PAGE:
This is the story of Mia Bella, the gray kitten we last encountered in a high-kill animal shelter in rural Kentucky. Afflicted with feline herpes and an ulcerated eye, she was not exactly prime adoption material. That, unfortunately, virtually assured that she would be put down within weeks.
It had been a good year personally and professionally for Margie and me and we decided to step up our charitable giving. Having already adopted three rescue cats, we chose to contribute to rescue organizations that we felt were doing admirable work.
So Margie and I dressed casually and visited one rescue organization after another to see the cats available for adoption. What the rescue coordinators didn't know is that we had checkbook in hand and were there as much to see the people and facilities as see the animals. Eventually, we figured, if we went to enough rescue groups, we'd find the right addition to our family. But our real goal was to help fund wonderful people and organizations.
It was an inspiring experience. We heard stories of heroic efforts to save injured animals, abandoned pets, and feral cats. But one story really stood out: the rescue coordinator had arranged for a truck to travel all the way from Connecticut to rural Kentucky to pick up a large group of animals that were scheduled to be put down. How do you not contribute to *that* cause??
So when Margie and I visited the Petco in Port Chester, NY, they were just unloading crate after crate and placing them in the adoption area of the store. Somehow, some way, the group was going to find a home for these transplanted critters!
Most of the cats were frightened and shaken from the long ride. They hid in their cages and had to be coaxed to interact. One gray kitten, however, was just the opposite. She pawed at her door and pawed and pawed. She wanted out in the worst way.
Margie and I have a preference for colorful cats like the blind calico that I wrote about years ago. (Mali is doing wonderfully, thank you!) But the gray kitten was not to be ignored, so I opened her cage. Immediately she bounded out and I picked her up. She planted herself on my shoulder and purred and purred and purred. Not just a sound coming from her throat, but a vibration running through her entire body. Five minutes elapsed, ten minutes, fifteen minutes. She would not leave my shoulder and she never once stopped purring.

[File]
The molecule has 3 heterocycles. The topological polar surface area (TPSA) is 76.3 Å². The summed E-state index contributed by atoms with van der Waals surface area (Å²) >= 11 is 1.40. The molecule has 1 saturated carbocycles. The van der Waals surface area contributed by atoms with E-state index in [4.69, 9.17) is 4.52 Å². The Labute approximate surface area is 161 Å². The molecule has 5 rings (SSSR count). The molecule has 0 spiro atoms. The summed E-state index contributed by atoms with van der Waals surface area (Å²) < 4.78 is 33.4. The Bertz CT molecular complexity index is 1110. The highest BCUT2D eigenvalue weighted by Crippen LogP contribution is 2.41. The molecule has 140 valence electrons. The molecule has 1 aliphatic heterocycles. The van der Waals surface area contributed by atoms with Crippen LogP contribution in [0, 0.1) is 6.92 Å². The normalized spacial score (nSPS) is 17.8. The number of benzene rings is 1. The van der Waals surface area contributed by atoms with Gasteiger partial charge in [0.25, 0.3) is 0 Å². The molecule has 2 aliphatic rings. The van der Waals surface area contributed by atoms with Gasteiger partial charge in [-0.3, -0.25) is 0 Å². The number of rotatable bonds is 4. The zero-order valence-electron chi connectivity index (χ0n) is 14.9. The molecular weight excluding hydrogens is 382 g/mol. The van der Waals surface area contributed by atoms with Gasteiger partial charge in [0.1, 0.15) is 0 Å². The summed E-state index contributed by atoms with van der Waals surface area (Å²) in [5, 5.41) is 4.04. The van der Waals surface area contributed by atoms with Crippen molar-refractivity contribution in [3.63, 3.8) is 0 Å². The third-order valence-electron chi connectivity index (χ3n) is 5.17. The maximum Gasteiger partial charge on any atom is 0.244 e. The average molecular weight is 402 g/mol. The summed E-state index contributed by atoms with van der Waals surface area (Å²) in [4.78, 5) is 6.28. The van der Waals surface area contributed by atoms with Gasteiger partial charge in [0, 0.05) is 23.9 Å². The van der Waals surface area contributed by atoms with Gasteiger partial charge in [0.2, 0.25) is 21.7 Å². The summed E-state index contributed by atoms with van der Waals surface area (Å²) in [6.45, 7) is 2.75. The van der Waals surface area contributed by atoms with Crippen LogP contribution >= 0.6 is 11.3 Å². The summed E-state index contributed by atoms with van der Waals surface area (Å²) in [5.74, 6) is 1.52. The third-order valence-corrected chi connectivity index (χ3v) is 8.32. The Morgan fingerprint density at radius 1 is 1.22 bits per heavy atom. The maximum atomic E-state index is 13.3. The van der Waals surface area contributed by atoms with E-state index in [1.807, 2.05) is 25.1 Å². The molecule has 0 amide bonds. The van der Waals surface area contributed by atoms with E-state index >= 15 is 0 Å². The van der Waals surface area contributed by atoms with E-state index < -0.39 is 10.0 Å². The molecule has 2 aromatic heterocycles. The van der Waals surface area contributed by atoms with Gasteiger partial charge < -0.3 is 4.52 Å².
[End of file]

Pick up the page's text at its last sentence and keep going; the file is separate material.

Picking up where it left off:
Finally I put her back in the cage so I could interact with the other animals. Nothing doing. The gray kitten doubled down on pawing at her cage door until I opened it back up. Then it was back on my shoulder and purring non-stop. A woman at the adoption event watched all this and remarked, "She's chosen you."
There it was. It was like so many opportunities in life: you don't find them; you stay open minded and open to experience and they find you.
We named her Mia Bella and she fast became best buds with our Siamese beauty, Naomi (see above). Mia sleeps in the crook of my leg every night and, yes, purrs nonstop when I pick her up. I was so inspired by her determination to get out of the cage and her ability to connect with people after going through so much that I posted her story to the employees of our hedge fund. The lesson I emphasized was that when you put yourself out there with everything you've got, great things can happen. It was Mia's insistent pawing at her door and unwillingness to leave my shoulder that brought us together. It was Margie and my willingness to go from one organization to another and extend ourselves that brought us to Mia.
Over the years of writing TraderFeed I've shared ideas about markets and psychology over thousands of posts covering many years. My experience has been if you share and share and share and stay visible to the world, eventually the right people will find you. You won't create the next opportunity; it will choose you.
So, dear reader, there are times you'll be down, you'll be drawing down, you'll give back all your gains, and you will question what you're doing. It will feel like death row in rural Kentucky and every ounce of you will want to curl up in your cage and escape from the world. That's when you have to put it all out there. You paw and paw and paw at your cage and summon every bit of feeling you've got--not just in your throat, but through your whole being. Because that's what will make the right person open the door to your cage and opportunity find you.
Resilience and the courage of your convictions
It's great to be back; thanks for the very warm welcome.